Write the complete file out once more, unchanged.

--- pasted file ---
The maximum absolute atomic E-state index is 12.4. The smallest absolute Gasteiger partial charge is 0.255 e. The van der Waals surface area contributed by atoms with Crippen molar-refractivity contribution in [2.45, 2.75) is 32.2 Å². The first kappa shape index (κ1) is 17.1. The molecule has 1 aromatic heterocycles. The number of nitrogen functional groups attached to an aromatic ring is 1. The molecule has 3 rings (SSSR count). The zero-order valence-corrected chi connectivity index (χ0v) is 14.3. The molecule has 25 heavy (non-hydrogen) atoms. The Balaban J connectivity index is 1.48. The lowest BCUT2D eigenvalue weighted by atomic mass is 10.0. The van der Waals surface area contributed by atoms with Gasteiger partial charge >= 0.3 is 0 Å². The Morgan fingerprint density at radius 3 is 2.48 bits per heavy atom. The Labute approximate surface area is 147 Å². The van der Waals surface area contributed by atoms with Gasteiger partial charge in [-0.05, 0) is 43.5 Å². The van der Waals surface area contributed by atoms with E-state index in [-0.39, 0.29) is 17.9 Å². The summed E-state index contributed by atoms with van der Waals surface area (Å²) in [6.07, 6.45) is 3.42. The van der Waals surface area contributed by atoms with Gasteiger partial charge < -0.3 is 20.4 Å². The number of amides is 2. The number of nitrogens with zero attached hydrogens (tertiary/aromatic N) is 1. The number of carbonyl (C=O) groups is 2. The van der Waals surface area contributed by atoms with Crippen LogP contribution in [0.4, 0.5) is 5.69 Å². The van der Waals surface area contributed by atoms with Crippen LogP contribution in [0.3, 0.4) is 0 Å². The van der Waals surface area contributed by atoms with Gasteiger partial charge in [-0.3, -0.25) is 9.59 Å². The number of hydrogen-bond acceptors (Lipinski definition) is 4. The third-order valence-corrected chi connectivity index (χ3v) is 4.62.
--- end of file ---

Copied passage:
The maximum absolute atomic E-state index is 12.4. The smallest absolute Gasteiger partial charge is 0.255 e. The van der Waals surface area contributed by atoms with Crippen molar-refractivity contribution in [2.45, 2.75) is 32.2 Å². The first kappa shape index (κ1) is 17.1. The molecule has 1 aromatic heterocycles. The number of nitrogen functional groups attached to an aromatic ring is 1. The molecule has 3 rings (SSSR count). The zero-order valence-corrected chi connectivity index (χ0v) is 14.3. The molecule has 25 heavy (non-hydrogen) atoms. The Balaban J connectivity index is 1.48. The lowest BCUT2D eigenvalue weighted by atomic mass is 10.0. The van der Waals surface area contributed by atoms with Gasteiger partial charge >= 0.3 is 0 Å². The Morgan fingerprint density at radius 3 is 2.48 bits per heavy atom. The Labute approximate surface area is 147 Å². The van der Waals surface area contributed by atoms with Gasteiger partial charge in [-0.05, 0) is 43.5 Å². The van der Waals surface area contributed by atoms with E-state index in [-0.39, 0.29) is 17.9 Å². The summed E-state index contributed by atoms with van der Waals surface area (Å²) in [6.07, 6.45) is 3.42. The van der Waals surface area contributed by atoms with Gasteiger partial charge < -0.3 is 20.4 Å². The number of amides is 2. The number of nitrogens with zero attached hydrogens (tertiary/aromatic N) is 1. The number of carbonyl (C=O) groups is 2. The van der Waals surface area contributed by atoms with Crippen LogP contribution in [0.4, 0.5) is 5.69 Å². The van der Waals surface area contributed by atoms with Crippen LogP contribution in [0.3, 0.4) is 0 Å². The van der Waals surface area contributed by atoms with Gasteiger partial charge in [-0.3, -0.25) is 9.59 Å². The number of hydrogen-bond acceptors (Lipinski definition) is 4. The third-order valence-corrected chi connectivity index (χ3v) is 4.62.